Leaving the 1st courtyard you enter a building which hosts the main guard room, the former stables, the corn house and the torture chamber.This building was erected in 1518. In the stables you can see a beautiful Renaissance hall with vaulted ceiling, where an exhibition on the history of town and castle is presented.Don't miss the torture chamber,...more
The first church at this place was built 1490 - 1500 under Bishop Johannes VI of Meissen. A fire destroyed the interior of this church in 1723. The nave was rebuilt in Baroque style, the choir remained in Gothic style. Most of the works of art date from the 18th century: the altar (1770), the pulpit and the font (1727).Very beautiful are the...more
The market square is quite special: since the town is built on the hillside the square is not flat but sloped. That makes that it looks almost like a theatre, with nice benches (and a monument for the basalt) under the trees on the upper part, where you can sit and watch what is going on on the lower part. The square is surrounded by nice small...more
Perched high on a basalt cliff, Stolpen Castle with its distinctive towers owes its fame to Countess Cosel. The repudiated mistress of August the Strong died in that place after 49 years of imprisonment and was buried in the castle chapel. An exhibition recalls her life and imprisonment. The dark dungeons and complex cellars, the torture chamber...more
The main portal consists of a big gate and a small door by the side. The architecture of the portal is typical for the middle of the 16th century (Renaissance).In 1560 the sculptured Saxon coat-of-arms was added. The two knights are a symbol for the connection of the Saxon elector dukes and the Danish Royals.The tympanon (shows Simon's fight with...more
The entrance of the castle as you see it today - Torhaus (gate house) - was built 1675 by the famous architect W. C. von Klengel (Dresden).The Torhaus served as accommodation for the guards (since 1634 the castle had a garrison). The draw-bridge is unfortunately not preserved.After 1874 the Torhaus hosted apartments.more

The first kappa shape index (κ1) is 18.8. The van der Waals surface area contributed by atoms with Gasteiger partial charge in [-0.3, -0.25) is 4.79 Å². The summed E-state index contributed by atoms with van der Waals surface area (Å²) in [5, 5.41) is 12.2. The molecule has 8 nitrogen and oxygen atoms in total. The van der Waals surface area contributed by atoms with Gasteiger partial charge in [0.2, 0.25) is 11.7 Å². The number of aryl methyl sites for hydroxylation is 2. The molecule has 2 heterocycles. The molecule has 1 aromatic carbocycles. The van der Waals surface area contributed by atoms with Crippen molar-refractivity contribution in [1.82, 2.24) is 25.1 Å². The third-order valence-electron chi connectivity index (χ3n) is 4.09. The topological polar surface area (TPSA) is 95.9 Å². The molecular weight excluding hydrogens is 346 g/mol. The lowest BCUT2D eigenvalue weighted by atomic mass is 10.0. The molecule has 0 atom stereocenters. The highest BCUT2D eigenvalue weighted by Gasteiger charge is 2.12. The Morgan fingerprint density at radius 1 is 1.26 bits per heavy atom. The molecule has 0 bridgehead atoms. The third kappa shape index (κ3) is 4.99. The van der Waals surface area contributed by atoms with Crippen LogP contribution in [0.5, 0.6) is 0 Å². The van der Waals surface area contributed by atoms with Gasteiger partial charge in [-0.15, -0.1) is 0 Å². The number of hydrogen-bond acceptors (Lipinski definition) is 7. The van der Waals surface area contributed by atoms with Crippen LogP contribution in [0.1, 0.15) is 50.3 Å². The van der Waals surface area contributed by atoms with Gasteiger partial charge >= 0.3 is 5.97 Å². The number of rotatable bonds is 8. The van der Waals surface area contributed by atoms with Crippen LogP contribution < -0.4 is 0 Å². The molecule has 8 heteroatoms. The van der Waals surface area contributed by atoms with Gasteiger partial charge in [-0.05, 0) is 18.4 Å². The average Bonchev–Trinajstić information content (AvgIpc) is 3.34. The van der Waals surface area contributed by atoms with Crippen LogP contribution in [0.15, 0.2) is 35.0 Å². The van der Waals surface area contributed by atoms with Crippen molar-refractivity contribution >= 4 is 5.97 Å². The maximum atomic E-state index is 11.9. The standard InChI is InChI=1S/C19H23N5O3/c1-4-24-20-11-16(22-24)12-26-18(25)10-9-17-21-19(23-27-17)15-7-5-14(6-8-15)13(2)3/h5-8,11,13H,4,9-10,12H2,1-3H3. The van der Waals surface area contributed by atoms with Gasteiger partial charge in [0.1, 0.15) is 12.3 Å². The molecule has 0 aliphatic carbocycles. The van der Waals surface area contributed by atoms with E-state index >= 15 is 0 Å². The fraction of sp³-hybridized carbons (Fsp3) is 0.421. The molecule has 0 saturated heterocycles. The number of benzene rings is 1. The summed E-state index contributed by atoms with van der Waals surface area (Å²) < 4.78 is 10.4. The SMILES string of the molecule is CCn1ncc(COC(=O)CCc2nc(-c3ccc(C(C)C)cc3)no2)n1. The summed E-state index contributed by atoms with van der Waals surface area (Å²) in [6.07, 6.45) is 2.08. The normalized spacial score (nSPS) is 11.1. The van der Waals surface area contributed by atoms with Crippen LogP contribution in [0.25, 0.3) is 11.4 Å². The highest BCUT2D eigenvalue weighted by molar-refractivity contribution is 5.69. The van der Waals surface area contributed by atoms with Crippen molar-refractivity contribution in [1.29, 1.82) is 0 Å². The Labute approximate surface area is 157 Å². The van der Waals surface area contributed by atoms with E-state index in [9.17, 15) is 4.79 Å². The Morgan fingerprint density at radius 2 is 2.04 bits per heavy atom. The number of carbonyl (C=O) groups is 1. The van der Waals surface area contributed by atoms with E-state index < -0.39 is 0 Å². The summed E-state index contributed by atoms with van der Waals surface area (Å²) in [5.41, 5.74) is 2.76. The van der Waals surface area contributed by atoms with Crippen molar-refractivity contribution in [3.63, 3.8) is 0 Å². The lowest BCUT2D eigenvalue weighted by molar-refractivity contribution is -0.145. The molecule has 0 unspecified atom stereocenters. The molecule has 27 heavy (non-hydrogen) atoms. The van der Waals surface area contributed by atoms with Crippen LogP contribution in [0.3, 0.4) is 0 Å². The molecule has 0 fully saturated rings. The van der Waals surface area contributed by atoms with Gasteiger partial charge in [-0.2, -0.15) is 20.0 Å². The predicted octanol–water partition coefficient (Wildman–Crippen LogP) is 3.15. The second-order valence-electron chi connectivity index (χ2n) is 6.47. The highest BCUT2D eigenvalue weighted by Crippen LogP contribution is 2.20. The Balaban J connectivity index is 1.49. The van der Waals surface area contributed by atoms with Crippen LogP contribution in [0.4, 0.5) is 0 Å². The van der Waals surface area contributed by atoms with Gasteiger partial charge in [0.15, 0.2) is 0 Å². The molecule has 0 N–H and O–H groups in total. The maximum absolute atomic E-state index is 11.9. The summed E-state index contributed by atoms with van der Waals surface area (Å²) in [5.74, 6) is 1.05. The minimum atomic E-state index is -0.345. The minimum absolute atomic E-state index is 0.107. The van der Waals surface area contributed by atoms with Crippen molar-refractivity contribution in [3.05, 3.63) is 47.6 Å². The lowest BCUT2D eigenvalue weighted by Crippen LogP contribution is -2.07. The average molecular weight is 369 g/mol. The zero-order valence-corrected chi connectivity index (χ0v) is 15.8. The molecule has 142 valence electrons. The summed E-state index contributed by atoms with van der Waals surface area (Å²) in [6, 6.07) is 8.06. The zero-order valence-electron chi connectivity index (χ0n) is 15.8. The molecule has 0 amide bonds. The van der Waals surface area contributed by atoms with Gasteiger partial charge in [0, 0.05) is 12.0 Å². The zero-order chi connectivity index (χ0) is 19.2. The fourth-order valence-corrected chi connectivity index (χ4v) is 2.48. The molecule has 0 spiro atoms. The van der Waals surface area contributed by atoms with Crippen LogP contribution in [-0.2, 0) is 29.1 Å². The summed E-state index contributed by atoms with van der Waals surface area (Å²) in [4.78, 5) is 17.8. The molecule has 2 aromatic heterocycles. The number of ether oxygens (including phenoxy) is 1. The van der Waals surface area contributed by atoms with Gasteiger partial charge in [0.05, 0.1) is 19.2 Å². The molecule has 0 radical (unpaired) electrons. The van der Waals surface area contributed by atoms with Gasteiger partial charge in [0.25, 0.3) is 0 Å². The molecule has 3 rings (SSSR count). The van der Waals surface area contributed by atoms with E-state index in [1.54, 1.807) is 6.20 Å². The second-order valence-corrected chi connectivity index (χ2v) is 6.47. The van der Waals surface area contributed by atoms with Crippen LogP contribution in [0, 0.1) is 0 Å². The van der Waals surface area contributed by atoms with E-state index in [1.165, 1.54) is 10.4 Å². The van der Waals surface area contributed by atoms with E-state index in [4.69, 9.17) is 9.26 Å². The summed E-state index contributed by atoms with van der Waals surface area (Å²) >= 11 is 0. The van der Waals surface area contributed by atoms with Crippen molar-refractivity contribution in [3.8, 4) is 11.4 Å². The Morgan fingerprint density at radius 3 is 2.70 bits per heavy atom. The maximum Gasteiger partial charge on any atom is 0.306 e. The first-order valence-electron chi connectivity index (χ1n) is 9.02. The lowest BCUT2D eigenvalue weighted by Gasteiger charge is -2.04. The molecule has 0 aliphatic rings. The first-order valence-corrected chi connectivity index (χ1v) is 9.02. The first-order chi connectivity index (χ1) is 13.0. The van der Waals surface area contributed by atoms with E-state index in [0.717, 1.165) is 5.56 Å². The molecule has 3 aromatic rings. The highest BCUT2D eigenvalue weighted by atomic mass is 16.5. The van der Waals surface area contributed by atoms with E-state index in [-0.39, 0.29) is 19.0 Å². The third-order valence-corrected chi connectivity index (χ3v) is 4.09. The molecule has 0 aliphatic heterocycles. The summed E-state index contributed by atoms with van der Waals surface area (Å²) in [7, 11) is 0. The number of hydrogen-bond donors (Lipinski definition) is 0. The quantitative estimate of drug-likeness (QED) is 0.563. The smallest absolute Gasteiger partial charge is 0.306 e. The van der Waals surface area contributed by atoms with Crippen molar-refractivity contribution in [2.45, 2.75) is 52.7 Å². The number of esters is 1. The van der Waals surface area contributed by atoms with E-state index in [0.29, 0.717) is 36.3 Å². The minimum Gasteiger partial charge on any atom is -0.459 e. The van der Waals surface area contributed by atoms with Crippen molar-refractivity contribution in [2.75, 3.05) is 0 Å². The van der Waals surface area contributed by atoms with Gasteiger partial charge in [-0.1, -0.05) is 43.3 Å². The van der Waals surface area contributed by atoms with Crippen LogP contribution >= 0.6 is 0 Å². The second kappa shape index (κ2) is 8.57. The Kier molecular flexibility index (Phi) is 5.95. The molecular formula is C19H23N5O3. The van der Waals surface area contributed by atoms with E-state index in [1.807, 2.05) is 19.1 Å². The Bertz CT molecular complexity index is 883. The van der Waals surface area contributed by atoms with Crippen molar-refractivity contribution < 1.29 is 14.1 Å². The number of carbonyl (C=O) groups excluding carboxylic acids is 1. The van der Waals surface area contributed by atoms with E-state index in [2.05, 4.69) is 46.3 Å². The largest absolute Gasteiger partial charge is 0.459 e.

A very nice place to have coffee and cake is the local bakery with cafe right at the entrance to the old town. The name "Am Tor" refers to the location by the "Niedertor", a former city gate. They have a cosy, nicely decorated room but also tables outside - you can sit in the shade there and do some people watching :-)Very friendly staff. Prices...more
The most fancy (haha!) place in Stolpen. It is a 3star hotel (if I recall correctly) with a nice restaurant and beautiful terrace. Proper service, good local food. I especially like the venison with red cabbage and dumplings.I also believe to recall they have good cups of ice cream. Enjoy it on their terrace!more
If you're committed to your car, then you can of course drive to Stolpen. For the countryside around the town including the cute village Lauterbach e.g. the car is a good option anyway.Stolpen is only 5 km from the major road B6 Dresden - Bautzen - Görlitz. From Dresden's outskirts you drive about 20 minutes. From Pirna the road is rather windy and...more